Facebooktwittergoogle_plusredditpinterestmailFacebooktwittergoogle_plusredditpinterestmail

“The best way to not feel hopeless is to get up and do something. Don’t wait for good things to happen to you. If you go out and make some good things happen, you will fill the world with hope, you will fill yourself with hope.” ― Barack Obama

It happened on a break between the talking heads. Suddenly, I was caught by images of a white dog, then a veteran, some homeless people, refugees and immigrants, and even a polar bear. I heard their cry for help, I could see it in their expressions. It wasn’t until the end of the commercial that I realized I’d been watching an ad for an insurance company.

I don’t know if I’ll buy their insurance but I want to follow their advice.

Maybe the urge to follow their advice is simply my response to their commercial. Maybe it’s tied to President Obama’s quote above, as well as the idea from his farewell speech in January when he said that if I see something that needs fixing, I should lace up my shoes and do something. Maybe it’s some of each, and they’re all pushing me out the door – to be more active.

Of course, my something probably won’t change the world.

I’m not a general, just a private – a foot soldier in the army of millions of others wanting to do something. That’s okay. In fact, I think knowing that I am just one person in a field of so many is the best place to start.

After all, just leaving my comfortable bubble, and coming along side any marginalized group strengthens us both. My new friends meet someone who cares and I get my gratitude cup filled up.

More each day, I’m aware of how our 24-hour news is the new sugar. I’m watching too much of it and it’s not healthy for me. I need to pull myself away from Bret Baier and Wolf Blitzer, to trade-out those passive hours for active hours as a foot soldier with my favorite charity. I need to be working on a Habitat house, serving lunch at a soup kitchen, or tutoring a middle school student.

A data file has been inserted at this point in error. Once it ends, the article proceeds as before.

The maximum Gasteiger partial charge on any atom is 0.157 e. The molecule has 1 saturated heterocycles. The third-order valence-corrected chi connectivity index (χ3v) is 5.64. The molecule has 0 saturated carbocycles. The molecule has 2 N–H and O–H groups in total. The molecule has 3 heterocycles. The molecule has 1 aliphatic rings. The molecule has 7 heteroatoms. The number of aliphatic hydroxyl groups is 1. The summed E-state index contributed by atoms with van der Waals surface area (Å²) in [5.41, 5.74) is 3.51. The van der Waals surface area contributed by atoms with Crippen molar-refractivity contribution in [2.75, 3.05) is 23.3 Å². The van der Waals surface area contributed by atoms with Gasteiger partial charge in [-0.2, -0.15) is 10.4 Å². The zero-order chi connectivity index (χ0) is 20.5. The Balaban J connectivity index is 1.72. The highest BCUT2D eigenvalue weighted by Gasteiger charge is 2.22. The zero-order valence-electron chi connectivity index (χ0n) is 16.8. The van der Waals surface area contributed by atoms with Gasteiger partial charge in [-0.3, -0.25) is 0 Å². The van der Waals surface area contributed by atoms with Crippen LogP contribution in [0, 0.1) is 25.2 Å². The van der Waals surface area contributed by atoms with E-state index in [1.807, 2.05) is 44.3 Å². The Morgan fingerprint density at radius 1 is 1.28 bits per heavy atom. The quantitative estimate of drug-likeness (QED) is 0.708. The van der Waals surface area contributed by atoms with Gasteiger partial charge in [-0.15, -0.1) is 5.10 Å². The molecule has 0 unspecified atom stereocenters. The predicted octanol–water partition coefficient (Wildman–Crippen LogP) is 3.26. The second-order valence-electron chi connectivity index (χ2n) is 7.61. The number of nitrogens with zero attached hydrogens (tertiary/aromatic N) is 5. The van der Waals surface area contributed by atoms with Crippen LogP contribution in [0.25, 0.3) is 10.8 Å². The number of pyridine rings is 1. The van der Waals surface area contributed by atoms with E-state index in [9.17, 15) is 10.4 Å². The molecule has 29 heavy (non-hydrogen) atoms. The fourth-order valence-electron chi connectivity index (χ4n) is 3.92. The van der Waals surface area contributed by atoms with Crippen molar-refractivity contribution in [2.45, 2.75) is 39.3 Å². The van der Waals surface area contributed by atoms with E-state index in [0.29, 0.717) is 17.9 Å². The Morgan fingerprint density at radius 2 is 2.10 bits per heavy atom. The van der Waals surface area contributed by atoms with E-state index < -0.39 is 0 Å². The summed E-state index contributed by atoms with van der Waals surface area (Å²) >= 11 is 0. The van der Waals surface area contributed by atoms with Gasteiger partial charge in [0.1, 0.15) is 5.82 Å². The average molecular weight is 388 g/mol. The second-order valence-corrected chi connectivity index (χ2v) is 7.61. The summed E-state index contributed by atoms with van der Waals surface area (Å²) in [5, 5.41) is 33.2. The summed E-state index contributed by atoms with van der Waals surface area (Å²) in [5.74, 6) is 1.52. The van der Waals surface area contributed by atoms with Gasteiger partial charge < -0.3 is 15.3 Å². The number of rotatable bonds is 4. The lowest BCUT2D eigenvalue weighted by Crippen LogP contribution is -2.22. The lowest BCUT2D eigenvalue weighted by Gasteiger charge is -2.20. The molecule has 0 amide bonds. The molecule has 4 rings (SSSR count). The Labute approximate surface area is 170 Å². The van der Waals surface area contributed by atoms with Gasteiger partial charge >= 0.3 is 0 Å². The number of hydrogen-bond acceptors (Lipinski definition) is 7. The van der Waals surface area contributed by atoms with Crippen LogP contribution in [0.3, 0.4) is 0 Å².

Do you remember my work boots? They needed repair, and now they’re ready to go back to work.

I need to stop sitting and watching and start going and doing. Anything that frees me from this dissonant drum beat of politics will return me to my world and my community. It will help me feel more positive immediately, without the sugar high from my TV.

What do you think about the continual talk of politics?

How do you think it is helping or hurting the way people feel each day? How could volunteering be a substitute for all this rancorous talk?

If you agree, where would you volunteer? Do you already?

I often hear how a volunteer receives more than the person being served. Is this notion true for you? If so, why do you think that’s true?

As always, the conversation starts here.

“In the ordinary choices of every day we begin to change the direction of our lives.” – Eknath Easwaran

Epilogue

Now let’s watch the ad together. It uses the music from Don’t Let Me Down, an old Beatles tune and a new hit by The Chainsmokers. The song is a cry for help. It’s the same cry seen and heard in this commercial. We can’t keep walking by, we can’t let them down.

State Farm is not my insurance company, but they moved to the top of my short list with their powerful ad.